Alfred Kahn’s enduring legacy will be his influence on how economists think about the regulation of natural monopoly. But although the substance of his ideas mattered far more than their style, his influence would not have been nearly as great had it not been for his almost slavish devotion to clear language. His career supports the proposition that most of the heavy lifting in economics relies on just a few basic principles that can be stated in plain English. In this essay, I describe how Kahn’s mastery of those principles made him such an effective regulator, but I also note that events since the 1978 deregulation of the airline industry suggest that he and others at the Civil Aeronautics Board failed to appreciate the extent of unexploited economies of scale in the industry.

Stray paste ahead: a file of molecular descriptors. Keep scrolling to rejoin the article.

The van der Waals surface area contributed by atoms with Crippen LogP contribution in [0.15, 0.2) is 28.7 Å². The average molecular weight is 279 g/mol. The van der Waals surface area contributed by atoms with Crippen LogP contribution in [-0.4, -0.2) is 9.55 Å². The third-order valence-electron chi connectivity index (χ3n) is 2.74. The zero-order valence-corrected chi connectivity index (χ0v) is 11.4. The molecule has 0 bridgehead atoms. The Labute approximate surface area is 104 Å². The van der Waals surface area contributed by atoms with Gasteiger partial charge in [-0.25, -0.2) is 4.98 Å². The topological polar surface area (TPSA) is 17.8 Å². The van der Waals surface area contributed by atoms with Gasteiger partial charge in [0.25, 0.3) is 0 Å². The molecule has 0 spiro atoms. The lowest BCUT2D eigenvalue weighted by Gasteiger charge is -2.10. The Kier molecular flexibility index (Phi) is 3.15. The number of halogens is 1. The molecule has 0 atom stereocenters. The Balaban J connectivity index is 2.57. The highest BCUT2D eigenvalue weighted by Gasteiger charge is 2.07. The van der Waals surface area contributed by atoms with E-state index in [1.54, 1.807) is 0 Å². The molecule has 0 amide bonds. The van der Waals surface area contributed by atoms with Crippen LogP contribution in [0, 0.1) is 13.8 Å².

Review of Industrial Organization – Springer Journals
Published: Jan 3, 2013
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